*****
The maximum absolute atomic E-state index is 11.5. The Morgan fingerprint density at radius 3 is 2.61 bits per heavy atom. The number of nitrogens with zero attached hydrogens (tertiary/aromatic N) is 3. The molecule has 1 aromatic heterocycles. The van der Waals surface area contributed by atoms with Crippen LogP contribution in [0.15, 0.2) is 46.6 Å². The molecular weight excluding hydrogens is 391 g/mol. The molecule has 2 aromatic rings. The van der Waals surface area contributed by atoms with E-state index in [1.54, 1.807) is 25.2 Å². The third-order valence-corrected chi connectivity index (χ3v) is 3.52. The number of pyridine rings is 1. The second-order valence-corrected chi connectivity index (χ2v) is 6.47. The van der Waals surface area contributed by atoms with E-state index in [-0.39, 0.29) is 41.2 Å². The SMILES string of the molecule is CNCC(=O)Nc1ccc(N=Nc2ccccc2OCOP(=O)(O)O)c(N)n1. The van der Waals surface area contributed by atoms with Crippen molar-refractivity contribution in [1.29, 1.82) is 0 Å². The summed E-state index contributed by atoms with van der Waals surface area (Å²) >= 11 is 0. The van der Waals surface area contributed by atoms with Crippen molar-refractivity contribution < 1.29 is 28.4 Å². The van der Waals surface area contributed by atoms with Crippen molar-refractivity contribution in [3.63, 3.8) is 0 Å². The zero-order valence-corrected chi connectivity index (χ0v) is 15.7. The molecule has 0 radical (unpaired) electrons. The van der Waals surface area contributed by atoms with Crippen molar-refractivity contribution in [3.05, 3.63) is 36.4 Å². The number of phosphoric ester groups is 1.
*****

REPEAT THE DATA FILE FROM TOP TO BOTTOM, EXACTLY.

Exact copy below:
The maximum absolute atomic E-state index is 11.5. The Morgan fingerprint density at radius 3 is 2.61 bits per heavy atom. The number of nitrogens with zero attached hydrogens (tertiary/aromatic N) is 3. The molecule has 1 aromatic heterocycles. The van der Waals surface area contributed by atoms with Crippen LogP contribution in [0.15, 0.2) is 46.6 Å². The molecular weight excluding hydrogens is 391 g/mol. The molecule has 2 aromatic rings. The van der Waals surface area contributed by atoms with E-state index in [1.54, 1.807) is 25.2 Å². The third-order valence-corrected chi connectivity index (χ3v) is 3.52. The number of pyridine rings is 1. The second-order valence-corrected chi connectivity index (χ2v) is 6.47. The van der Waals surface area contributed by atoms with E-state index in [-0.39, 0.29) is 41.2 Å². The SMILES string of the molecule is CNCC(=O)Nc1ccc(N=Nc2ccccc2OCOP(=O)(O)O)c(N)n1. The van der Waals surface area contributed by atoms with Crippen molar-refractivity contribution in [1.29, 1.82) is 0 Å². The summed E-state index contributed by atoms with van der Waals surface area (Å²) >= 11 is 0. The van der Waals surface area contributed by atoms with Crippen molar-refractivity contribution < 1.29 is 28.4 Å². The van der Waals surface area contributed by atoms with Crippen molar-refractivity contribution in [3.63, 3.8) is 0 Å². The zero-order valence-corrected chi connectivity index (χ0v) is 15.7. The molecule has 0 radical (unpaired) electrons. The van der Waals surface area contributed by atoms with Crippen molar-refractivity contribution in [3.05, 3.63) is 36.4 Å². The number of phosphoric ester groups is 1.